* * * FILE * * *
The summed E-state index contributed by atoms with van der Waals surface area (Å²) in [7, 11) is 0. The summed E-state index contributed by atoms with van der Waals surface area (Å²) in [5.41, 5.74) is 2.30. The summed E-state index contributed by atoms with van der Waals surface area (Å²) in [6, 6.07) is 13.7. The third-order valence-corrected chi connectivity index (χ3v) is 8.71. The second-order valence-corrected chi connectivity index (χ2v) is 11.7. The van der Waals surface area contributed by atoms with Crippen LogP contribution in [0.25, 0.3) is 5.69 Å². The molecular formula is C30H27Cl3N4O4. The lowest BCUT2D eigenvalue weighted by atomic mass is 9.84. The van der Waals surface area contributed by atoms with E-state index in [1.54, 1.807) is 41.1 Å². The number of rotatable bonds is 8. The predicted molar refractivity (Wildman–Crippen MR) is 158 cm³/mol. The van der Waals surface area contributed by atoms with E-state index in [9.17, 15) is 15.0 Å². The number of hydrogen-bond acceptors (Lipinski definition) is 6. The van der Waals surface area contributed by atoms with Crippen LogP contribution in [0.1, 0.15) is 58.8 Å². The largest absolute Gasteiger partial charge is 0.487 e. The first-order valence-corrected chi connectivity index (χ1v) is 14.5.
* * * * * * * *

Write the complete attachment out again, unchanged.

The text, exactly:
The summed E-state index contributed by atoms with van der Waals surface area (Å²) in [7, 11) is 0. The summed E-state index contributed by atoms with van der Waals surface area (Å²) in [5.41, 5.74) is 2.30. The summed E-state index contributed by atoms with van der Waals surface area (Å²) in [6, 6.07) is 13.7. The third-order valence-corrected chi connectivity index (χ3v) is 8.71. The second-order valence-corrected chi connectivity index (χ2v) is 11.7. The van der Waals surface area contributed by atoms with Crippen LogP contribution in [0.25, 0.3) is 5.69 Å². The molecular formula is C30H27Cl3N4O4. The lowest BCUT2D eigenvalue weighted by atomic mass is 9.84. The van der Waals surface area contributed by atoms with E-state index in [1.54, 1.807) is 41.1 Å². The number of rotatable bonds is 8. The predicted molar refractivity (Wildman–Crippen MR) is 158 cm³/mol. The van der Waals surface area contributed by atoms with E-state index in [9.17, 15) is 15.0 Å². The number of hydrogen-bond acceptors (Lipinski definition) is 6. The van der Waals surface area contributed by atoms with Crippen LogP contribution in [0.1, 0.15) is 58.8 Å². The largest absolute Gasteiger partial charge is 0.487 e. The first-order valence-corrected chi connectivity index (χ1v) is 14.5.